Part of the 300 strong crowd that attended the rally at Bellerive Beach Park listening to the speakers

Alderman Richard James addressing the crowd of about 300 people at Bellerive Park today.



Almost 300 angry residents and friends of Bellerive Beach Park gathered at Bellerive Park today to protest the further encroachment onto the children’s playground by Cricket Tasmania, which is proposing to develop a new entrance/exit via the park. 

Local resident, Narelle Watson said this is the fourth time that Cricket Tasmania wants to take a ‘bite’ of the park, to the detriment of the amenity of the area.  “This bite directly threatens the area with the best amenity - the children’s playground - the corner of the park that has been valued by locals and visitors for generations,” Ms Watson said.

“Clarence City Council invited the public to have a say about the development of Bellerive Park but failed to disclose all the facts. Council omitted to make it clear to the ratepayers that, to accommodate the request by Cricket Tasmania to have a new entrance/exit via the park, two thirds of the park would have to be raised by 2 - 4 metres, creating a series of embankments that will start south of the current bike path from the edge of the car park,” she said.

The proposed development would mean that:

• 40 trees would have to be removed to accommodate the tonnes of fill needed to create the proposed raised levels;

• The grassy embankments would make park access more difficult for parents and grandparents with prams and young children and people with disabilities;

• The park will no longer be suitable for playing ball games which are popular, because the balls will roll off the smaller playing surface down the embankments, and flying balls may damage parked vehicles nearby. This directly affects the Cottage School students active play area;

• By raising the level of the park and cutting down so many trees to accommodate the fill required, the park will be more exposed to the prevailing winds, making the area less amenable;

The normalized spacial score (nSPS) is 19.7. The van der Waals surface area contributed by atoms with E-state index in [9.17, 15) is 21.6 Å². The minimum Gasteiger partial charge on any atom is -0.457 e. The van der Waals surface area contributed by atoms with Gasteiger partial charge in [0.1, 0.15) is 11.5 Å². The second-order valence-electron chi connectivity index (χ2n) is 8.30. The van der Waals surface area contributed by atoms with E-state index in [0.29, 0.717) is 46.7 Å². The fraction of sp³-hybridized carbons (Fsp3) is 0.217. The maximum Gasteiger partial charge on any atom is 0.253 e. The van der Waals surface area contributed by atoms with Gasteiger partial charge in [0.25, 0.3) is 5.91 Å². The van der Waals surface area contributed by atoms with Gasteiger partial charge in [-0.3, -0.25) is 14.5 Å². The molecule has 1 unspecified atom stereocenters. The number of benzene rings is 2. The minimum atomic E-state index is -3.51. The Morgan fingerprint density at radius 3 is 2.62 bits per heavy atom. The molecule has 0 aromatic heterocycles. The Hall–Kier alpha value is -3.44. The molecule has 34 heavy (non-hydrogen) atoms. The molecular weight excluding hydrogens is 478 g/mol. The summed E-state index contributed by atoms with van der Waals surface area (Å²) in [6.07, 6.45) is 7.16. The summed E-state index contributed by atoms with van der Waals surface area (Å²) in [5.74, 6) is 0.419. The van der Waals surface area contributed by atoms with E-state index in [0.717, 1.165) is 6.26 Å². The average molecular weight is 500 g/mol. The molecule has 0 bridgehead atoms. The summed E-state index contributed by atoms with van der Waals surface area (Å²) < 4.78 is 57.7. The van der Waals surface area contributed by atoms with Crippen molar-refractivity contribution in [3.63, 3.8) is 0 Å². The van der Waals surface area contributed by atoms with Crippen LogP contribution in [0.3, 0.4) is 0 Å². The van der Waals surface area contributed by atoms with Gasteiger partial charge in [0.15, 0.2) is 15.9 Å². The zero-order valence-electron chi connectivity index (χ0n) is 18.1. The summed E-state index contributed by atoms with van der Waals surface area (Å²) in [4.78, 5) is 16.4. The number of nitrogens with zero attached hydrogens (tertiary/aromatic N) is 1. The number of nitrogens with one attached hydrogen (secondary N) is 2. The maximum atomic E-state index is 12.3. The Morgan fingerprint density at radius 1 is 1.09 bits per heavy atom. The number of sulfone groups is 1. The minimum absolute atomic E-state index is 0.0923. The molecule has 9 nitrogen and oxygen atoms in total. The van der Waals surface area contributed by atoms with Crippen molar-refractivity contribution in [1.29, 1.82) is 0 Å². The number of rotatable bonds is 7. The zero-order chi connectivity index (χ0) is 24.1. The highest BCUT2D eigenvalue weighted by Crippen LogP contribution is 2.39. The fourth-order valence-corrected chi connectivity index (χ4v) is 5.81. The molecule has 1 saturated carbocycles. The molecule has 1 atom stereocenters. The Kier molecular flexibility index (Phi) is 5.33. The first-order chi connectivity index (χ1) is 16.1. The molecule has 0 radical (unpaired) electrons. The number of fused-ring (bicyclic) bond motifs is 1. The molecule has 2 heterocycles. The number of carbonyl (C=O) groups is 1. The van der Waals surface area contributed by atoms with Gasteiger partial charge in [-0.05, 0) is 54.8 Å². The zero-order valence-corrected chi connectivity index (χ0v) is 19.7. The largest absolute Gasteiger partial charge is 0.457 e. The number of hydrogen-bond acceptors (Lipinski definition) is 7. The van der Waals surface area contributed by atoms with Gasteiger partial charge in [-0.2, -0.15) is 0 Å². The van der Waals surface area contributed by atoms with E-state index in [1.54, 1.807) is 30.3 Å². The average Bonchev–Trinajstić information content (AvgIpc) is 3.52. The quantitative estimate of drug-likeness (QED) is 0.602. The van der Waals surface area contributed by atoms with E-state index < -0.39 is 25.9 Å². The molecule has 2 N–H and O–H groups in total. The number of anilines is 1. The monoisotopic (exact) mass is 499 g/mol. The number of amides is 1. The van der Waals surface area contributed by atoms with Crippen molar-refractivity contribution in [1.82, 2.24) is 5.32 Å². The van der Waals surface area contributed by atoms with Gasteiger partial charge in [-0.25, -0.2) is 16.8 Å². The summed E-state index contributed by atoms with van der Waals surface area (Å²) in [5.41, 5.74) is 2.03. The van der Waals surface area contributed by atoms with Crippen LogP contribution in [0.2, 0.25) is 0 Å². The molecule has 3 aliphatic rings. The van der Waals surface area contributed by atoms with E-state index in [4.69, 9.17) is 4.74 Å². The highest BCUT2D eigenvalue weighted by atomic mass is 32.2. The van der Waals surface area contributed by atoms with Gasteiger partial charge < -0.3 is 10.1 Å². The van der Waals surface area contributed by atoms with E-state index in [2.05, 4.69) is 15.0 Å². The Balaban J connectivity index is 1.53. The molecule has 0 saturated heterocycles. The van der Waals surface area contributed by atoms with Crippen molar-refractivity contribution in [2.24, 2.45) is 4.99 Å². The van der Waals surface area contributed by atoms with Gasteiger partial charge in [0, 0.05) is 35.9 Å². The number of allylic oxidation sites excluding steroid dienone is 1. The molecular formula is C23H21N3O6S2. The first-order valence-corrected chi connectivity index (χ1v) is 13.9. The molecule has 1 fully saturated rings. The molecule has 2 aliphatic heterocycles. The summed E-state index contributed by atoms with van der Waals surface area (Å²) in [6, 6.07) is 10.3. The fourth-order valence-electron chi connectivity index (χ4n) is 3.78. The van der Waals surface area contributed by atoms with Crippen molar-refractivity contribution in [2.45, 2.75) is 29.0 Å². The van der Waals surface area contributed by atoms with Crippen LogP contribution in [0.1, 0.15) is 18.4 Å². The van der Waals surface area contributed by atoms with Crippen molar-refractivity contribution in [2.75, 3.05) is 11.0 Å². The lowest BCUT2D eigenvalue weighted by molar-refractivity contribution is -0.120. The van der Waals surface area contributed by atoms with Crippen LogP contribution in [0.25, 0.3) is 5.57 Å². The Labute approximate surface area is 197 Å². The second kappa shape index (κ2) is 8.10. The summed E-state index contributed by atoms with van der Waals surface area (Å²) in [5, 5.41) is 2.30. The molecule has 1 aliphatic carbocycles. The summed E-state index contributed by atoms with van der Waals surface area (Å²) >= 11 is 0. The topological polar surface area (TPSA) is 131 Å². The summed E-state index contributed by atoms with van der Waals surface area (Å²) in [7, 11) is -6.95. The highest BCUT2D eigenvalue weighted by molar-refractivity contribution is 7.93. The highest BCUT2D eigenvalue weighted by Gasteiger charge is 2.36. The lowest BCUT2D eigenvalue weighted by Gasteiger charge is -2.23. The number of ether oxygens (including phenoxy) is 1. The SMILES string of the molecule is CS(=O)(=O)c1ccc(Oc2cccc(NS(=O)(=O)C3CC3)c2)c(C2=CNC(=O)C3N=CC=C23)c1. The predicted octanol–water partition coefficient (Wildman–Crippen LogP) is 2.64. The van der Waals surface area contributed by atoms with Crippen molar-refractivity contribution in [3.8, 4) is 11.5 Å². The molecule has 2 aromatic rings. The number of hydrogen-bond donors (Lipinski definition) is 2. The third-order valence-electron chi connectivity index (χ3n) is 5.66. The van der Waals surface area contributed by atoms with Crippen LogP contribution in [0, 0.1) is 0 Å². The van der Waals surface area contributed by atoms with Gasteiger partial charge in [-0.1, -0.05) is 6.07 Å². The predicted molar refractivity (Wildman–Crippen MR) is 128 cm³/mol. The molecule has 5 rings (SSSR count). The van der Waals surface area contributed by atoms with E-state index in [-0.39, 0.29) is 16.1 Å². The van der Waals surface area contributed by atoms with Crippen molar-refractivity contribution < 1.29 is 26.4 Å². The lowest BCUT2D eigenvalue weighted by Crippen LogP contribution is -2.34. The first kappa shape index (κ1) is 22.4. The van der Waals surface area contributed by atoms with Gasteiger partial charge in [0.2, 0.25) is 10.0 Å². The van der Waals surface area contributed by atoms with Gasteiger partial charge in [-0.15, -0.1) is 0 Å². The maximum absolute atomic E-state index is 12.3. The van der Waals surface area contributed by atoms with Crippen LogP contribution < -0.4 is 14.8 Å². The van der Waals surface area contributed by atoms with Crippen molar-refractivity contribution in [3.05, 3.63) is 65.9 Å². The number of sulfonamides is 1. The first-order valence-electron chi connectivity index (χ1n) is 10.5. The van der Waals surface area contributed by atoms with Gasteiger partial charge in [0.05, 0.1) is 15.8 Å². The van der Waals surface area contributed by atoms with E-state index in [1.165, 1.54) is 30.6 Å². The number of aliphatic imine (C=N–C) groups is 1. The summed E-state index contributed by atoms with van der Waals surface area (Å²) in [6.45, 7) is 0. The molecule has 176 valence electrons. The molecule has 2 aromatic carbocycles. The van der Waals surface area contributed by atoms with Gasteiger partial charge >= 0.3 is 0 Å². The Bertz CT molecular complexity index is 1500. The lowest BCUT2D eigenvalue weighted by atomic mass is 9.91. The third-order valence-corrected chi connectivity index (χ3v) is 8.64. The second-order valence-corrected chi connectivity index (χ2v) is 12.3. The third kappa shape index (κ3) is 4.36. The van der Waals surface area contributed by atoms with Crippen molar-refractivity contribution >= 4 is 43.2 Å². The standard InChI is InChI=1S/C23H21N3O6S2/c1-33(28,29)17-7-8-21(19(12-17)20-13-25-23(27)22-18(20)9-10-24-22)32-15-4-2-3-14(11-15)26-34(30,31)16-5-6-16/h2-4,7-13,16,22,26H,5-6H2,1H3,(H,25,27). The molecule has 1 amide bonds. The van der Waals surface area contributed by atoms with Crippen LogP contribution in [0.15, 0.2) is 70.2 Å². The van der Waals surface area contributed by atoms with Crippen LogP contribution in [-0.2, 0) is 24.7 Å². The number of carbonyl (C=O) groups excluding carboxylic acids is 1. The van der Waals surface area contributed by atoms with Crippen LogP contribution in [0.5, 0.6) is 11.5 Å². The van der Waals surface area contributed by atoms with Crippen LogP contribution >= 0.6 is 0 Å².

• The trees that provide food and shelter for birds and grazing shore animals would be destroyed;

• Patrons of the oval who leave intoxicated will have direct access to a children’s playground which is most undesirable.  Intoxicated patrons already cause concerns for residents; and

• Placing the play equipment closer to the car park creates additional safety risks for the children and vehicle owners.

Ms Watson said the local residents encourage Cricket Tasmania to look at other options and consider redeveloping current entrances, or developing accesses that will have less impact on users of the park.                                                                               

“Councils are there to represent all members of the community and land use decisions must be made on the basis of the fundamental land use requirements and benefits for the whole community, not just a privileged few,” she said.  “This play area is used by the residents every day, while oval patrons would need it maybe twice a year.”

“The draft master plan totally ignores the request by the community to provide a wildlife corridor for the animals that inhabit the foreshore and are enjoyed by local people.  Instead, it proposes to concrete 10% of the park when the community wish is to retain as much natural and soft surfaces as practicable and a screen of trees between the park and the oval,” Ms Watson said.

“Community consultation on behalf of the Council has, to date, been tokenism at best.  There has been insufficient detail given to the ratepayers to be truly informed of the real impact of this development,” she said.

Alderman Richard James of Clarence City Council said this is a case of encroachment on to the park and the proposed re-levelling divides the park in such a way that it will limit the playing area that is now available to the children.  “The proposed parking off Beach Street is an incursion on Council land and the act of allowing this will set a precedent on other Council lands that are currently green spaces.”

Local resident, Joanne Marsh, said we must preserve our last remaining green corridor.  “The proposed myriad of concrete pathways will destroy the essential character of this park and the blatant concealment of the 40 metre-wide oval entrance on the plan posted out to the public by failing to label it, beggars belief!”

Rally participants had the opportunity to ask questions and raise their concerns with the Clarence City Council Aldermen in attendance.